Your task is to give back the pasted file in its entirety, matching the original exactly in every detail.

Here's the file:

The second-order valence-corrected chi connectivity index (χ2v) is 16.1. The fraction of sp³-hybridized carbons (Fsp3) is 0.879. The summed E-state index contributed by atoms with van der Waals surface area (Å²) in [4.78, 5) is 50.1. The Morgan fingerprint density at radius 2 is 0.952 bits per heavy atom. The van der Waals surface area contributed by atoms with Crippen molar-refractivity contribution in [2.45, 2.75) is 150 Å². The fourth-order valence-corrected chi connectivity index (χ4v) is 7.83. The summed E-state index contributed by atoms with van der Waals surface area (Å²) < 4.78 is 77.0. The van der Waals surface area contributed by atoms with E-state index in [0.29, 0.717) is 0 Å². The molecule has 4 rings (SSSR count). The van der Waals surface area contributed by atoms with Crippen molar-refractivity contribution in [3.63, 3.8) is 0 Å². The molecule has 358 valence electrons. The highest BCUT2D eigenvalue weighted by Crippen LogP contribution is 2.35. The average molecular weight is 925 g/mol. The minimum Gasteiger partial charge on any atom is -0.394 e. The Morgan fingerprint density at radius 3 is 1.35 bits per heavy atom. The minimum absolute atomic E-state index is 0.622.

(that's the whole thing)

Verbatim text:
The second-order valence-corrected chi connectivity index (χ2v) is 16.1. The fraction of sp³-hybridized carbons (Fsp3) is 0.879. The summed E-state index contributed by atoms with van der Waals surface area (Å²) in [4.78, 5) is 50.1. The Morgan fingerprint density at radius 2 is 0.952 bits per heavy atom. The van der Waals surface area contributed by atoms with Crippen molar-refractivity contribution in [2.45, 2.75) is 150 Å². The fourth-order valence-corrected chi connectivity index (χ4v) is 7.83. The summed E-state index contributed by atoms with van der Waals surface area (Å²) < 4.78 is 77.0. The van der Waals surface area contributed by atoms with E-state index in [0.29, 0.717) is 0 Å². The molecule has 4 rings (SSSR count). The van der Waals surface area contributed by atoms with Crippen molar-refractivity contribution in [3.63, 3.8) is 0 Å². The molecule has 358 valence electrons. The highest BCUT2D eigenvalue weighted by Crippen LogP contribution is 2.35. The average molecular weight is 925 g/mol. The minimum Gasteiger partial charge on any atom is -0.394 e. The Morgan fingerprint density at radius 3 is 1.35 bits per heavy atom. The minimum absolute atomic E-state index is 0.622.